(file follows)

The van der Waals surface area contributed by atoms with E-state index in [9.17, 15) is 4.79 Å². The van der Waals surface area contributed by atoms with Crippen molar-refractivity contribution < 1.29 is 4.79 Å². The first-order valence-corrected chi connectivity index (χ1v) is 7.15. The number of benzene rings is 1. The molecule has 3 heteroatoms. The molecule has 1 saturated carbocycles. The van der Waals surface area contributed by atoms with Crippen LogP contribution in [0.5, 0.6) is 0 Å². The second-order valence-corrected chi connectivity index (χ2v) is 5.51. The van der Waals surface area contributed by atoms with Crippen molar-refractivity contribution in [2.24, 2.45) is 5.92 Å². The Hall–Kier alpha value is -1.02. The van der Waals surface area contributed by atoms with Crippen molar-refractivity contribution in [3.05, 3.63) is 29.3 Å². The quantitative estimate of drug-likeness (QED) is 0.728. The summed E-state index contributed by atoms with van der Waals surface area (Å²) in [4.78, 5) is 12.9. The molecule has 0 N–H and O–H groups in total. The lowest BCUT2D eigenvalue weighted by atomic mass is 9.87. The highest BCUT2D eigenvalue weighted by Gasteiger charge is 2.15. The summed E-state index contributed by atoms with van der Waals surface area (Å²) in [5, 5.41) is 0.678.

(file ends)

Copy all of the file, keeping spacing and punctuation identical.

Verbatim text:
The van der Waals surface area contributed by atoms with E-state index in [9.17, 15) is 4.79 Å². The van der Waals surface area contributed by atoms with Crippen molar-refractivity contribution < 1.29 is 4.79 Å². The first-order valence-corrected chi connectivity index (χ1v) is 7.15. The number of benzene rings is 1. The molecule has 3 heteroatoms. The molecule has 1 saturated carbocycles. The van der Waals surface area contributed by atoms with Crippen LogP contribution in [0.5, 0.6) is 0 Å². The second-order valence-corrected chi connectivity index (χ2v) is 5.51. The van der Waals surface area contributed by atoms with Crippen molar-refractivity contribution in [2.24, 2.45) is 5.92 Å². The Hall–Kier alpha value is -1.02. The van der Waals surface area contributed by atoms with Crippen molar-refractivity contribution in [3.05, 3.63) is 29.3 Å². The quantitative estimate of drug-likeness (QED) is 0.728. The summed E-state index contributed by atoms with van der Waals surface area (Å²) in [4.78, 5) is 12.9. The molecule has 0 N–H and O–H groups in total. The lowest BCUT2D eigenvalue weighted by atomic mass is 9.87. The highest BCUT2D eigenvalue weighted by Gasteiger charge is 2.15. The summed E-state index contributed by atoms with van der Waals surface area (Å²) in [5, 5.41) is 0.678.